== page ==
Just 6 years after Maryland’s Attorney General Joe Curran issued his official opinion on the recognition of out of state same sex marriage, Maryland’s current Attorney General Doug Gansler has overturned it. In doing so, he not only bypassed the long standing practice of referring to standing opinions from previous Attorney Generals, he also usurped the power of the General Assembly. The immediate effect of this opinion is far-reaching. It nullifies Maryland’s current law that states “only marriage between a man and a woman is valid in this state.”

To hold the office of Attorney General one must put his or her personal agenda on hold and consider the greater good of the state. Personal prejudice has no place in consideration of law. The sworn oath the Attorney General takes is very clear. It demands him to be, “faithful and bear true allegiance to the State of Maryland, and support the constitution and Laws thereof; and that I will, to the best of my skill and judgment, diligently and faithfully, without partiality or prejudice, execute the office of Attorney General according to the Constitution and Laws of this State.” Irrefutable evidence exists proving Mr. Gansler violated his oath of office by offering partial and prejudice testimony in his official capacity. He is not constitutionally authorized to offer partial and prejudice testimony under the cloak of his elected office.

He has unabashedly supported the not only the recognition of out of state same sex marriages, but also overtly advocates for Maryland to start performing them. In his testimony in the Maryland Senate in 2008 he fully outlines what he thinks is his job as Attorney General. “The role of the Attorney General is not just to enforce the law, but to seek justice in every case.” He went on to say “It would be hard for me to have this job knowing that there is something so wrong in our society and just ignore it and be able to come down and at least testify on behalf of this bill.” This action is in direct conflict with the intent of the Oath of Office to which he swore his allegiance. It is also a grave injustice to the citizens of Maryland.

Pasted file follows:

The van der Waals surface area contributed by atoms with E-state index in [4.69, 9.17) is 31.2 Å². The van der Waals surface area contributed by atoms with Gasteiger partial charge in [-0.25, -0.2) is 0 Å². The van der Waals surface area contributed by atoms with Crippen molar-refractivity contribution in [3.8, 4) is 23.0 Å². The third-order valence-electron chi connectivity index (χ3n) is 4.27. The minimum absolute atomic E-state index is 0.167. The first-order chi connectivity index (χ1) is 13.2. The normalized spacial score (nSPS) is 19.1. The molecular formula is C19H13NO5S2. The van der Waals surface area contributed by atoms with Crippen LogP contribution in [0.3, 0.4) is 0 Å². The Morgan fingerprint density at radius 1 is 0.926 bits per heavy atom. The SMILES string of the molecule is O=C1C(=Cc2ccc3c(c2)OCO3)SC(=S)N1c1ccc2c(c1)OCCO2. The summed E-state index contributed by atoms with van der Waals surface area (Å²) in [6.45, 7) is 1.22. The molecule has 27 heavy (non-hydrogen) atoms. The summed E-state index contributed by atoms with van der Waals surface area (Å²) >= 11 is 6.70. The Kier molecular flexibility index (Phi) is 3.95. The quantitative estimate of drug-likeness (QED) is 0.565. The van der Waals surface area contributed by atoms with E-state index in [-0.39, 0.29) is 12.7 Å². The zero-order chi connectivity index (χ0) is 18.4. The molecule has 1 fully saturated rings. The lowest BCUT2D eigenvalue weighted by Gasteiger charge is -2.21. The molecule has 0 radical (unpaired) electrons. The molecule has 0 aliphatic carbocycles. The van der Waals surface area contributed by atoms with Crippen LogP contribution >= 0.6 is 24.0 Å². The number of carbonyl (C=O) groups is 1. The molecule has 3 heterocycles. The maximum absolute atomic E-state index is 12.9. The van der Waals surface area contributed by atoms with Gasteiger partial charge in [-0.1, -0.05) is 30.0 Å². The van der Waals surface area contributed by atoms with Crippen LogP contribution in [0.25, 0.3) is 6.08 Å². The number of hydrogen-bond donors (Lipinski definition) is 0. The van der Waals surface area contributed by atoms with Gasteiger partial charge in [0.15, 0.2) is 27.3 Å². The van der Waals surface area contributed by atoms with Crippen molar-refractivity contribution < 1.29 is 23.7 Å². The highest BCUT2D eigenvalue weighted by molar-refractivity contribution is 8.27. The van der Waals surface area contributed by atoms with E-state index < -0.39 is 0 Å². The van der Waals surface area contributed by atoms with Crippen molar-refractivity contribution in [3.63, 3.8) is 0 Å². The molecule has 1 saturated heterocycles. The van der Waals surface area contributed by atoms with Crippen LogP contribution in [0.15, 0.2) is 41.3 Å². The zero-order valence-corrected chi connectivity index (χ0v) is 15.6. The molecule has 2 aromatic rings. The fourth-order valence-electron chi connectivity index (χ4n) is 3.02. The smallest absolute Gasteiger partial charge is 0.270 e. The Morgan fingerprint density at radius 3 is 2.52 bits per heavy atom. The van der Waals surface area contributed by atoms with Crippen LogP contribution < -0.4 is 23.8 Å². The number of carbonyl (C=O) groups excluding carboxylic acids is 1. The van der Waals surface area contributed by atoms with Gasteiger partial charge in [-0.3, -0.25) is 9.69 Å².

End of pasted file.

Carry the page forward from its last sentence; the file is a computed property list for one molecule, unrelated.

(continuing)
The Attorney General has argued his opinion has no effect of law and is meant to “guide judges and state agencies,” yet when asked, he has been quoted in a local newspaper as saying, “What an Attorney General’s opinion does is it becomes the law of the land unless or until a Legislature or a court overturns that decision.” One has to wonder which of his own opinions he believes.

Ironically, if he truly believes that an Attorney General’s Opinion stands until overturned by a court ruling or legislative process, why did he consider his predecessor’s opinion vulnerable and invalid? Since 2004 no court ruling or legislative action was imposed against it. Oddly enough, Mr. Gansler’s office successfully defended the 2004 opinion in Maryland’s highest court protecting the sanctity of marriage.

These actions show a clear disregard for Maryland and the legislative process by which it is enacted. For this reason, I am holding Maryland’s Attorney General accountable for his actions. I am preparing articles of impeachment based on the offenses outlined in this writing. One can only hope that this process will not be circumvented for political expediency.